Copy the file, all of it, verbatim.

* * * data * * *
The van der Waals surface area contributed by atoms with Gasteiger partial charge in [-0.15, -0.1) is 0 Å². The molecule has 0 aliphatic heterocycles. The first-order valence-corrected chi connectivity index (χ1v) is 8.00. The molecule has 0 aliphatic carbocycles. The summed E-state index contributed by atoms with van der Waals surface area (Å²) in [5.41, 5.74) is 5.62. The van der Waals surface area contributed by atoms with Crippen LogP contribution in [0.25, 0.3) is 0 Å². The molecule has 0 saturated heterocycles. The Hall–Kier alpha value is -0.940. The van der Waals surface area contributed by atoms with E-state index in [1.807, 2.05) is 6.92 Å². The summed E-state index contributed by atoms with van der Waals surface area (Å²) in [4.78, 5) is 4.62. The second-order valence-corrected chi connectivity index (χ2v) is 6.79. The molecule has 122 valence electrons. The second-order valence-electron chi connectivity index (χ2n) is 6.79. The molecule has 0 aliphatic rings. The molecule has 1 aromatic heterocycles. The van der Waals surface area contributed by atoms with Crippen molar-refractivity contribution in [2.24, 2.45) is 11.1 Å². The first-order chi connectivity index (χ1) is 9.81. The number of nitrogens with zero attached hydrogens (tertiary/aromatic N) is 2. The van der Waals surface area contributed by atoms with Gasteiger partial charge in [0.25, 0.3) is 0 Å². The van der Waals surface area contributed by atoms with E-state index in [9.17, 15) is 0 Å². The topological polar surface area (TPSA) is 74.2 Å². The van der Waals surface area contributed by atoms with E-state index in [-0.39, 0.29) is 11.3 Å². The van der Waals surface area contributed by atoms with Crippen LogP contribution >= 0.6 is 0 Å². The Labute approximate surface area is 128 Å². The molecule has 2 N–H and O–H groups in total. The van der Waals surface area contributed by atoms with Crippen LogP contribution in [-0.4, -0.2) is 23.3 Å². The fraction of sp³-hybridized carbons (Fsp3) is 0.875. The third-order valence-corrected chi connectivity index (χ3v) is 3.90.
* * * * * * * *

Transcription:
The van der Waals surface area contributed by atoms with Gasteiger partial charge in [-0.15, -0.1) is 0 Å². The molecule has 0 aliphatic heterocycles. The first-order valence-corrected chi connectivity index (χ1v) is 8.00. The molecule has 0 aliphatic carbocycles. The summed E-state index contributed by atoms with van der Waals surface area (Å²) in [5.41, 5.74) is 5.62. The van der Waals surface area contributed by atoms with Crippen LogP contribution in [0.25, 0.3) is 0 Å². The molecule has 0 saturated heterocycles. The Hall–Kier alpha value is -0.940. The van der Waals surface area contributed by atoms with E-state index in [1.807, 2.05) is 6.92 Å². The summed E-state index contributed by atoms with van der Waals surface area (Å²) in [4.78, 5) is 4.62. The second-order valence-corrected chi connectivity index (χ2v) is 6.79. The molecule has 122 valence electrons. The second-order valence-electron chi connectivity index (χ2n) is 6.79. The molecule has 0 aliphatic rings. The molecule has 1 aromatic heterocycles. The van der Waals surface area contributed by atoms with Crippen molar-refractivity contribution in [2.24, 2.45) is 11.1 Å². The first-order chi connectivity index (χ1) is 9.81. The number of nitrogens with zero attached hydrogens (tertiary/aromatic N) is 2. The van der Waals surface area contributed by atoms with Gasteiger partial charge in [0.25, 0.3) is 0 Å². The van der Waals surface area contributed by atoms with E-state index in [9.17, 15) is 0 Å². The topological polar surface area (TPSA) is 74.2 Å². The van der Waals surface area contributed by atoms with E-state index in [-0.39, 0.29) is 11.3 Å². The van der Waals surface area contributed by atoms with Crippen LogP contribution >= 0.6 is 0 Å². The Labute approximate surface area is 128 Å². The molecule has 2 N–H and O–H groups in total. The van der Waals surface area contributed by atoms with Crippen LogP contribution in [-0.4, -0.2) is 23.3 Å². The fraction of sp³-hybridized carbons (Fsp3) is 0.875. The third-order valence-corrected chi connectivity index (χ3v) is 3.90.